Medically Reviewed By: Aaron Horn, LMFT, MA
Dementia isn’t a or disease, but a conglomeration of symptoms. You might associate dementia with memory loss. That is one of the signs; however, there are many other symptoms of dementia. It impacts how a person functions on a daily basis and severely affects their cognitive functioning. Dementia can impact a person’s executive functioning skills, motor function, and cause the person to have personality shifts. A person suffering from dementia may be moody and engage in unpredictable behavior. They might display strange thinking or act erratically.
Memory loss or impairment is one of the most commons symptoms of dementia. A person who has the condition will struggle to remember common words for objects or the names of people they love. It can be disturbing to the individuals loved ones to see them struggle to recognize those who are close to them. Here are some of the other symptoms that a person with dementia may experience.
Some of the psychological symptoms of dementia can be disturbing to the person experiencing them and their loved ones. Watching a loved one struggle with dementia can be heartbreaking. They might not remember who you are or the memories you’ve shared. Remember that dementia is a condition that affects many people in their later years, and just because your loved one doesn’t remember something significant, it doesn’t mean they don’t value it. You can still treasure the memories you have together.
Dementia and traumatic brain injury are linked. Head injuries can contribute to or cause dementia in people. Extensive research has been conducted on the link between dementia and TBI, and there is a correlation between the two conditions. People who have had a traumatic brain injury are at severe risk for developing Alzheimer's disease or another condition that has dementia as a symptom.
One of the most common causes of dementia is Alzheimer's disease. In people over 65 Alzheimer’s is the most likely cause of dementia. Alzheimer’s doesn’t have a cure, but there are some things can slow down the progression of the illness.
Vascular dementia is the second most common cause of the condition. It occurs when blood vessels in the brain become damaged. It occurs most frequently in elderly populations. However, it can happen to younger people as well. Strokes can sometimes cause vascular dementia.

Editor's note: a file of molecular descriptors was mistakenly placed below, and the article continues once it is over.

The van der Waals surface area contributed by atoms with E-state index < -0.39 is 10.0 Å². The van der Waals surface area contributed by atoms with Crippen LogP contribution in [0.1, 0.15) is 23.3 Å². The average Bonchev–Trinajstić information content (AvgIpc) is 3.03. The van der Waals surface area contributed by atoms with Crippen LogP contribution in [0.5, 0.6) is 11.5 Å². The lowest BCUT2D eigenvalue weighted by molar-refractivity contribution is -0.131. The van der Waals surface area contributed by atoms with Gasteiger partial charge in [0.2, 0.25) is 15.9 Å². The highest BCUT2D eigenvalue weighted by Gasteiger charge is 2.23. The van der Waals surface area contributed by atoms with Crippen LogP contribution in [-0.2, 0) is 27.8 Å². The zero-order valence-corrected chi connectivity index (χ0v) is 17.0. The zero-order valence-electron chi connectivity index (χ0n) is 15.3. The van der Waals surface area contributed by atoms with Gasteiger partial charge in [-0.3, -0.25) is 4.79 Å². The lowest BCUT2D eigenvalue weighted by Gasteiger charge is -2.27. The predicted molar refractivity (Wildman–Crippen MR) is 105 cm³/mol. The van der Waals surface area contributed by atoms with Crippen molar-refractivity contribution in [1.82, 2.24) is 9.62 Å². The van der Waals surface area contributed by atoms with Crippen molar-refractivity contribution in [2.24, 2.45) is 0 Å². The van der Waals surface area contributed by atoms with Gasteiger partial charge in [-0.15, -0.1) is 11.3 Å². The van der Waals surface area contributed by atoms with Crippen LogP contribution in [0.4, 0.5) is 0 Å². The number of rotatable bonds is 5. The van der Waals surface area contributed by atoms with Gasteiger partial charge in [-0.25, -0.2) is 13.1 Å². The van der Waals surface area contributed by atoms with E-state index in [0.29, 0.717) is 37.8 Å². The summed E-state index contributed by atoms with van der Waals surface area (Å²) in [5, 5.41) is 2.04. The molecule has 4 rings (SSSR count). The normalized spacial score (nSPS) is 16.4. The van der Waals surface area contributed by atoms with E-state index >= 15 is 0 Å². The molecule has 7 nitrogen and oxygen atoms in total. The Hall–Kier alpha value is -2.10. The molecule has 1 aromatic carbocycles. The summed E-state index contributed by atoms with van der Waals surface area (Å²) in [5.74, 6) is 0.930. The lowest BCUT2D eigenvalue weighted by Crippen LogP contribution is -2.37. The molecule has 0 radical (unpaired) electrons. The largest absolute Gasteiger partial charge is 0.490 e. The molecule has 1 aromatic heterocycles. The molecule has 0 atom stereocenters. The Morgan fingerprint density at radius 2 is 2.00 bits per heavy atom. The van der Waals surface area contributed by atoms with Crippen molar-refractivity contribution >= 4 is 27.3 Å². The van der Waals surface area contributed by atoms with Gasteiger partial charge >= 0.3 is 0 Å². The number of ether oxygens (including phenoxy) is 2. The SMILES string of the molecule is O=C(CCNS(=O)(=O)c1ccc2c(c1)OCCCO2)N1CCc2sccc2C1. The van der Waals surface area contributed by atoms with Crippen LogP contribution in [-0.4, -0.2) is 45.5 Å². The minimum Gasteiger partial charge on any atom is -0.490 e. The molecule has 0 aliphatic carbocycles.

Immune Disorders and Infections
Fevers and immune disorders can cause dementia-like signs. When your body is trying to fight disease, it might react by creating these symptoms. Multiple Sclerosis is an illness where the body's immune system attacks nerve cells. People with MS sometimes experience symptoms that resemble dementia.
Metabolic Issues and Endocrine Problems
Individuals who have thyroid problems, low blood sugar (hypoglycemia), and those people who have too much sodium or calcium can experience dementia-like signs. People who have difficulty with vitamin B-12 absorption may develop symptoms that resemble dementia. They may also undergo severe personality changes.
Nutritional deficiencies are another cause of Dementia. People who don’t drink enough water and become dehydrated can experience symptoms that are similar to dementia. When an individual doesn’t get enough thiamine (vitamin B-1), they can have dementia-like symptoms. People who are alcoholics are commonly deficient in B-1. When you don’t get enough vitamins B-6 and B-12 from food or supplements, this can cause dementia-like symptoms.
Whether you are someone who is experiencing dementia or a person whose loved one has the condition, talking to an experienced licensed counselor can help. It’s important to express your feelings and get support dealing with a situation that can feel hopeless. Online counseling is an excellent option to explore. It’s convenient, and many providers specialize in dementia and related conditions. Treating a loved one with dementia can be complicated. Talking to an online counselor can teach you ways to communicate with them. Patience is critical, and remember to engage in self-care. You can’t support your loved one if you don’t help yourself first. You can learn ways to help treat the loved one’s dementia in counseling. While there is no cure, there are ways to slow it down so you can spend more time with the person you love who is living with dementia.